Kurt Magnus Atterberg

Kurt Magnus Atterberg

Swedish composer
Date of Birth: 12.12.1887
Country: Sweden

Content:
  1. Biography of Kurt Magnus Atterberg
  2. Early Life and Education
  3. Career as a Composer and Conductor
  4. Later Works and Legacy

Biography of Kurt Magnus Atterberg

Early Life and Education

Kurt Magnus Atterberg was born on December 12, 1887, in Gothenburg, Sweden. He was the son of engineer Anders Johan Atterberg and the nephew of chemist Albert Atterberg. Atterberg began learning to play the cello and eventually played this instrument in various orchestras. In 1908, he published his first work, "Rhapsody for Piano and Orchestra, Op. 1," followed by an incomplete version of "Symphony No. 1 in B minor" in 1910, which he sent to the Stockholm Conservatory in the hopes of becoming a student there.

Kurt Magnus Atterberg

Atterberg formally studied composition and orchestration with Andreas Hallén while also pursuing studies at the Royal Institute of Technology, where he obtained a master's degree in mechanical engineering in 1911.

Career as a Composer and Conductor

From 1912 to 1968, Atterberg worked at the Swedish Patent and Registration Office, eventually becoming the head of a department in 1937. In 1912, he made his debut as a conductor with his own composition, "Symphony No. 1." He became the maestro of the Royal Dramatic Theatre in Stockholm in 1916 and held that position until 1922. On November 6, 1919, his "Violin Concerto in E minor, Op. 7" premiered with Australian violinist Alma Moodie and the Berlin Philharmonic Orchestra conducted by Max von Schillings. From 1919 to 1957, Atterberg worked as a music critic for "Stockholmstidningen."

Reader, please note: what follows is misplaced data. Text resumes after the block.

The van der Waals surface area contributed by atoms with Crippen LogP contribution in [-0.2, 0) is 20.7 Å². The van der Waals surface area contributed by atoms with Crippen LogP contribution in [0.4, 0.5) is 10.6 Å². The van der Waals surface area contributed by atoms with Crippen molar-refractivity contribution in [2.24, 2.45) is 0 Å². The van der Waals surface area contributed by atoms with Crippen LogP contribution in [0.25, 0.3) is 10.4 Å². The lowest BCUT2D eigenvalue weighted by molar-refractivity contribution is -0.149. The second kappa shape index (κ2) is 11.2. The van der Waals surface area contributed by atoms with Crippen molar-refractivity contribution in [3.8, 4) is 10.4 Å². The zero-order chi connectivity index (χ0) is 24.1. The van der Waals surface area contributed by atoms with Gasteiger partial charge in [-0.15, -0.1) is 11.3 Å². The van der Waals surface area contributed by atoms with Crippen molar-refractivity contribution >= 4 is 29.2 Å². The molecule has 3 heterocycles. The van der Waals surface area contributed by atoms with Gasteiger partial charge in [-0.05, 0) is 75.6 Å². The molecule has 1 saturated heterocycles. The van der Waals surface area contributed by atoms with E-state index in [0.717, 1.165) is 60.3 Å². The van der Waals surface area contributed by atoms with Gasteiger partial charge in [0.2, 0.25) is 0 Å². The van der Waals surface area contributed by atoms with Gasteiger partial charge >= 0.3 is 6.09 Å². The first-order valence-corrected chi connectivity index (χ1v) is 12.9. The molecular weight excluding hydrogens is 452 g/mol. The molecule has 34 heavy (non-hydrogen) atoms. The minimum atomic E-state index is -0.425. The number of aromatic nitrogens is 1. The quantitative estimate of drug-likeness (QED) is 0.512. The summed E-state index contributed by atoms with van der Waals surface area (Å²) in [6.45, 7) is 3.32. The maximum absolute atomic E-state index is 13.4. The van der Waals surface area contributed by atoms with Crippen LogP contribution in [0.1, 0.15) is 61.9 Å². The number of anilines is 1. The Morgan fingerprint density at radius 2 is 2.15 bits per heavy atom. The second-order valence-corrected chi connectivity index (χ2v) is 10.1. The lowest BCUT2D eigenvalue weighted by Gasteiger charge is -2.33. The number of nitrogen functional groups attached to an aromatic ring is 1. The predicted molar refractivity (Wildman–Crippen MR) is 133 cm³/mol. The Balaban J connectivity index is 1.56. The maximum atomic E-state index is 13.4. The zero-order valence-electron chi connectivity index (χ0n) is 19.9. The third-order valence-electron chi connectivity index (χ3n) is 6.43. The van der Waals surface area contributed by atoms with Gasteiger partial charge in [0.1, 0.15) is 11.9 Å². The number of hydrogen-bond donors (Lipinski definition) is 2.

In 1924, Atterberg helped establish the Society of Swedish Composers and the Swedish Performing Rights Society, organizations similar to the American Society of Composers, Authors, and Publishers (ASCAP). He became a member of the Royal Swedish Academy of Music in 1926 and served as its secretary from 1940 to 1953.

Later Works and Legacy

While working on his opera about Vikings, "Härvard Harpolekare," Atterberg simultaneously composed his "Symphony No. 4 in G minor, Op. 14," known as the "Piccola Symphony." This symphony, also known as the "Little Symphony," incorporated Swedish folk melodies and featured virtuosic flute passages.

In 1928, Atterberg won a competition organized by the Columbia Gramophone Company to complete Franz Schubert's "Unfinished Symphony" or create a new work based on it. Atterberg's submission, his "Symphony No. 6," earned him a prize of $10,000. It was recorded by Sir Thomas Beecham in 1928 and performed by Arturo Toscanini during a live NBC broadcast on November 21, 1943. Atterberg himself conducted the Berlin Philharmonic Orchestra during the recording of the symphony, which was released on 78-rpm records.

Like Beethoven and Antonín Dvořák, Atterberg composed nine symphonies. His final symphony, "Visionaria" for soloists, choir, and orchestra, was written in 1956. In 2005, a box set featuring recordings of all of Atterberg's symphonies was released by Cpo Records. Kurt Atterberg passed away on February 15, 1974, and was laid to rest at the Norra begravningsplatsen cemetery in Stockholm.

© BIOGRAPHS